Soda vs. Sourdough
Sourdough soda bread is kind of a contradiction. Soda bread was created in the mid-19th century after chemical leaveners became commercially available in Ireland. Ireland’s climate is best suited to “soft” or low-gluten wheat, which is not so great for producing networks of protein that trap the gas produced by yeast. What it is great for is tender, flaky or crumbly “quick” breads. Traditional Irish soda bread is a kind of like a loaf-sized biscuit or scone, except not so flaky, because there’s not as much fat in the dough. It does have the same tender, cake-like crumb and the distinctive flavor of baking soda and buttermilk. Some people also like to add caraway seeds, currants or raisins, although apparently that’s not an “everyday” bread for the purists.
At its best, soda bread is moist, dense, and a little crumbly—an ideal accompaniment for any kind of soup or stew or a thick slice of aged cheddar. It’s also great slathered with good salted butter. I wanted to get some Kerry Gold, but my grocery store doesn’t seem to carry it so I went with Lurpak instead. Both Kerry Gold and Lurpak get high marks for being made from grass-fed cows and thus higher in omega-3s and for possibly being more delicious than regular butter. I’m honestly surprised how much better the Lurpak tastes to me, but will probably still do a blind taste test sometime to see if that’s just expectation bias. They both get low marks for being expensive and flown across the ocean. Screw you, polar bears! Actually, I’d like to see a life-cycle analysis on pastured butter from Michigan (heated barns?) vs. pastured butter from Ireland.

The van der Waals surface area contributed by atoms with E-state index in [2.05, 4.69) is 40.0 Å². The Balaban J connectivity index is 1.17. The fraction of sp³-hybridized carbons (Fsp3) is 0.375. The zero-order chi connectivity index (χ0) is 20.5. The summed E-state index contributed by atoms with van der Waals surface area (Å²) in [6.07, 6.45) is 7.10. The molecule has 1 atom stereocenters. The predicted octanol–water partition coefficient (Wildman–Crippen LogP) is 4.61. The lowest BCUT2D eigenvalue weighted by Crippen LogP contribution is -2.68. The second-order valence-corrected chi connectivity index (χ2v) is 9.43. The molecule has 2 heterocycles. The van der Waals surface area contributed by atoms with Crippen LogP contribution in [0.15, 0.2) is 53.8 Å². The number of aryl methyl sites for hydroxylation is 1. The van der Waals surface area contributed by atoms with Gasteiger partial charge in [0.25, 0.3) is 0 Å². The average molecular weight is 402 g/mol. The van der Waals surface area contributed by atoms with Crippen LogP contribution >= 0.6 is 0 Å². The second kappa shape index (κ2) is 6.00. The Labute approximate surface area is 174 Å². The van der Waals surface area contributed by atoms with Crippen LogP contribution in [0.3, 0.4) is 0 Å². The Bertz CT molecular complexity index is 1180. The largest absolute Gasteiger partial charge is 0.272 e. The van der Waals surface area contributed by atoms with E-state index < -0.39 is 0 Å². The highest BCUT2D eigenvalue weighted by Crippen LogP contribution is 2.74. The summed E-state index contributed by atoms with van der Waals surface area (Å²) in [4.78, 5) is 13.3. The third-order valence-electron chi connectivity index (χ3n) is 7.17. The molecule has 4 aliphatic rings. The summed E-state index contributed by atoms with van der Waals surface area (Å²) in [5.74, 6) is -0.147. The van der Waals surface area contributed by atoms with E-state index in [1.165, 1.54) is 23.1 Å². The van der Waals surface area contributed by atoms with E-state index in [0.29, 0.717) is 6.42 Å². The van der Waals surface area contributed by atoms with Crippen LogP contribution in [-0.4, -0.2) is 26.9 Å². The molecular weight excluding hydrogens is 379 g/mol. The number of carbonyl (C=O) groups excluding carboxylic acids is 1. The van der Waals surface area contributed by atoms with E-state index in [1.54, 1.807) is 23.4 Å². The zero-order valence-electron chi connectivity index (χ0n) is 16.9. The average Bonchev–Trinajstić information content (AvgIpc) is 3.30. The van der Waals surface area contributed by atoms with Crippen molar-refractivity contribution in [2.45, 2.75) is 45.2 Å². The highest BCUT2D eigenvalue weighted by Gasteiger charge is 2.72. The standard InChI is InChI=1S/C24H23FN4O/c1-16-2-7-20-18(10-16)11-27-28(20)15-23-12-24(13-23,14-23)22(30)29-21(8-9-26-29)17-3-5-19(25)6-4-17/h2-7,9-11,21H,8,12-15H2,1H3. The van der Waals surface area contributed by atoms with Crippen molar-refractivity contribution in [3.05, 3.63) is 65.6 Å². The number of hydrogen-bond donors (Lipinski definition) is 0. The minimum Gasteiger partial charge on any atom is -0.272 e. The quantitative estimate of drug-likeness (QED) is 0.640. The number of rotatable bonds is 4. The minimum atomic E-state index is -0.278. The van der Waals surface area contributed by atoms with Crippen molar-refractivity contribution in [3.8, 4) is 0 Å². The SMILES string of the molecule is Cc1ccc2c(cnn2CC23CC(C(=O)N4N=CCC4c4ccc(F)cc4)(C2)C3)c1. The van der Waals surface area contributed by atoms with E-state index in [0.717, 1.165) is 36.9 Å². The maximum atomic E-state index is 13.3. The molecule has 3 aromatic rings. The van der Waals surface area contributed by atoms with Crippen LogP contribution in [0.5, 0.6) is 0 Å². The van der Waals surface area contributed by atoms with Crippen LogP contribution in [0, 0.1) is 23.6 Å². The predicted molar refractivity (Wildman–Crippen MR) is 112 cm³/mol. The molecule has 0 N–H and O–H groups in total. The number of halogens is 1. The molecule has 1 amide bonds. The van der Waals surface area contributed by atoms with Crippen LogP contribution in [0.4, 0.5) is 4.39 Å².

Anyhow, the whole essence of soda bread is basically antithetical to yeast leavening, because the former depends on not having gluten networks, which would make the texture chewy and bready, and the former depends on gluten networks to trap the gas the yeast produce. However, I’m trying to prevent Ezekiel from becoming another casualty of my push to finish the dissertation (along with my social life and regular blog posting and personal hygiene…). So I decided to try using starter as just another ingredient, instead of the primary leavener—basically just substituting sourdough starter for some of the flour and water. There is probably some way to make sourdough-leavened soda bread. According to The Food Timeline, Irish people did make something similar to soda bread using sourdough or beer barm before the manufacture of sodium bicarbonate. But I couldn’t find a recipe that seemed to fit the bill online in less than ten minutes.
Seduced by Seeds
I did, however, find a few gorgeous pictures of a “Six-seeded Soda Bread” from the cookbook River Cottage Everyday by Hugh Fearnley-Whittingstall, proud owner of the world’s most British-sounding name. And I also came across this strange sourdough quick bread involving chemical leaveners and an egg.